HBO’s ‘Scenes from a Marriage’ didn’t need that gimmick

Welcome to Fix It, our series examining projects we love — save for one tiny change we wish we could make.

HBO’s Scenes from a Marriage opens on a set. The camera tracks Jessica Chastain — not her character, Mira, but Chastain herself as she arrives to shoot this show. A crew member refers to her as Jess and asks about lunch. Other members of production walk in and out of frame, take her coat, touch up her makeup. Everyone besides Chastain is masked, following Hollywood’s COVID-19 safety protocols. Once Chastain is settled, a voice calls action, and Scenes from a Marriage begins.

It’s always fascinating to watch a Hollywood crew at work — especially with recent headlines about IATSE and the invaluable labor behind the scenes — but Scenes from a Marriage may be one of the last projects to need this kind of gimmick folded into its runtime. The five-episode limited series from Hagai Levi is a sumptuous performance piece for stars Chastain and Oscar Isaac, not to mention an almighty showcase for Levi’s writing and direction. This meta-layer takes away from all of that and arguably disrespects the production it seems to highlight. The best film crews’ work is seamless and undetected, knowable in awards and accolades and a damn good piece of work.

I haven’t seen Ingmar Bergman’s original Swedish Scenes from a Marriage, but a quick check (it’s also on HBO Max) confirmed that it does not open with such a self-important setup. It is a story about a couple and their crumbling relationship over the years, not A-list teeing up for Emmys and occasionally letting us plebes glimpse how the sausage gets made. The saddest part of this is how truly fantastic Chastain and Isaac are throughout the series. Yes, these are the kind of performances that win statues, but on their own they feel like tributes to real people all over the world, not Actors Acting. When Scenes from a Marriage cuts to life on set, it’s a reminder that these are, in fact, Actors Acting, a disservice to their hard work as well.

Mira and Jonathan — or is it Jess and Oscar? — gaze into each other’s eyes.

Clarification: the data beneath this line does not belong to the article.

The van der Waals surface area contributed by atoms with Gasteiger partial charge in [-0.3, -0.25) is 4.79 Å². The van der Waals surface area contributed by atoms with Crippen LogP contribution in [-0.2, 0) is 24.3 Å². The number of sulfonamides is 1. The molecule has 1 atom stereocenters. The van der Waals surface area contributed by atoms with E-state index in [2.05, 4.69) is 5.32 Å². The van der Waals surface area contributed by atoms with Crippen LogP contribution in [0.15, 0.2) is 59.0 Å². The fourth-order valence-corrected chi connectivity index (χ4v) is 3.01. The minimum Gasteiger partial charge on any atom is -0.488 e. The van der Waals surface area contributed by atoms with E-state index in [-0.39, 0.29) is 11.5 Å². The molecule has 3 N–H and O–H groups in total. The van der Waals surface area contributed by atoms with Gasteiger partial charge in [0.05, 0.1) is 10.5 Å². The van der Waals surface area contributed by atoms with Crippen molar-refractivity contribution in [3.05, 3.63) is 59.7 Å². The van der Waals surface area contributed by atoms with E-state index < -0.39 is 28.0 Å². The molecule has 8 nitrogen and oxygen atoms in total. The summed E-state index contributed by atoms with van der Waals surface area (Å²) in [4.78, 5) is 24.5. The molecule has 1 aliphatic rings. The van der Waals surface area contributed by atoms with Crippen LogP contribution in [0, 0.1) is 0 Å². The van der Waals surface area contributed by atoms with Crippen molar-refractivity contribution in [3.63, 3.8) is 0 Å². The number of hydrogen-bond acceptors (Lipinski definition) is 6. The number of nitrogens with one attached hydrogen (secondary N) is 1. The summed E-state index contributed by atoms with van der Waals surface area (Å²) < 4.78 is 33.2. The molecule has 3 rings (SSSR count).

Credit: hbo max

The only reason for doing this, it would seem, is to add another layer of meaning to the titular scenes; here is how Hollywood sets a scene, what that word means to Levi and the cast and crew. The added significance is redundant when Scenes from a Marriage already represents so much. These are vignettes in the couple’s life, chapters the audience witnesses without much additional context. They are often scenes with the more embarrassing connotation; “Don’t cause a scene,” one might say to Mira or Jonathan as their voices and emotions rise. A scene can be a location, like the house where they built a life together, or a specific kind of incident — scenes of anger, love, intimacy, and heartbreak. We do not need the cinematic meaning piled needlessly on top of that.

The fifth and final Scenes from a Marriage episode aired on Sunday, bringing this tawdry device back for a final time — this time at the end of an episode. After the last scene of Mira and Jonathan, they are left unceremoniously in the bed on set. Jessica Chastain and Oscar Isaac exit, arms around each other with familiar warm gazes, two actors once more as they tread back to their starry dressing rooms. The last frame of Scenes from a Marriage is of the Chastain and Isaac nameplates, leaving us on the disturbing parting note that this was all about them all along.

Scenes from a Marriage is now streaming on HBO Max.

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